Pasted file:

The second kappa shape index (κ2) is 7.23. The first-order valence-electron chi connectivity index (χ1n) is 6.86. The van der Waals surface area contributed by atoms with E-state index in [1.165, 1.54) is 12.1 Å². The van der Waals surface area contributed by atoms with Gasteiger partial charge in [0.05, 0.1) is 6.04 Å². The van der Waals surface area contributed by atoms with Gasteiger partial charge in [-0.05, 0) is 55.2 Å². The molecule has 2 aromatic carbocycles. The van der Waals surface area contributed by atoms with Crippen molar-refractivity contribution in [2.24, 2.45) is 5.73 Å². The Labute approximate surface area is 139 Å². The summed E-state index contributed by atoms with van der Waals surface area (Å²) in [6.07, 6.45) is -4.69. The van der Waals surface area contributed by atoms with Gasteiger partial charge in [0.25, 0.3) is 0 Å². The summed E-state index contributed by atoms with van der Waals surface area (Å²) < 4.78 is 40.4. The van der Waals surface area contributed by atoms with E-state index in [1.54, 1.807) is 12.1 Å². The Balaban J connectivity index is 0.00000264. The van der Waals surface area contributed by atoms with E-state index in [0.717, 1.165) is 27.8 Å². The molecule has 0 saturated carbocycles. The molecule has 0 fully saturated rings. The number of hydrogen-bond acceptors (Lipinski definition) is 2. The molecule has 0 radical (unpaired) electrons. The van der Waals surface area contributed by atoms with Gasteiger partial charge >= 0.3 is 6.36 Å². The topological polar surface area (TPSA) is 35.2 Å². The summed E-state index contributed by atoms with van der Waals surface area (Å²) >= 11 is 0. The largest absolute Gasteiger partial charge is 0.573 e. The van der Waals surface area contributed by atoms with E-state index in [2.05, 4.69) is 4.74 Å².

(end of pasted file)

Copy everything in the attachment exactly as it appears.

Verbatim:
The second kappa shape index (κ2) is 7.23. The first-order valence-electron chi connectivity index (χ1n) is 6.86. The van der Waals surface area contributed by atoms with E-state index in [1.165, 1.54) is 12.1 Å². The van der Waals surface area contributed by atoms with Gasteiger partial charge in [0.05, 0.1) is 6.04 Å². The van der Waals surface area contributed by atoms with Gasteiger partial charge in [-0.05, 0) is 55.2 Å². The molecule has 2 aromatic carbocycles. The van der Waals surface area contributed by atoms with Crippen molar-refractivity contribution in [2.24, 2.45) is 5.73 Å². The Labute approximate surface area is 139 Å². The summed E-state index contributed by atoms with van der Waals surface area (Å²) in [6.07, 6.45) is -4.69. The van der Waals surface area contributed by atoms with Gasteiger partial charge in [0.25, 0.3) is 0 Å². The summed E-state index contributed by atoms with van der Waals surface area (Å²) < 4.78 is 40.4. The van der Waals surface area contributed by atoms with E-state index in [1.54, 1.807) is 12.1 Å². The Balaban J connectivity index is 0.00000264. The van der Waals surface area contributed by atoms with E-state index in [0.717, 1.165) is 27.8 Å². The molecule has 0 saturated carbocycles. The molecule has 0 fully saturated rings. The number of hydrogen-bond acceptors (Lipinski definition) is 2. The molecule has 0 radical (unpaired) electrons. The van der Waals surface area contributed by atoms with Gasteiger partial charge >= 0.3 is 6.36 Å². The topological polar surface area (TPSA) is 35.2 Å². The summed E-state index contributed by atoms with van der Waals surface area (Å²) >= 11 is 0. The largest absolute Gasteiger partial charge is 0.573 e. The van der Waals surface area contributed by atoms with E-state index in [2.05, 4.69) is 4.74 Å².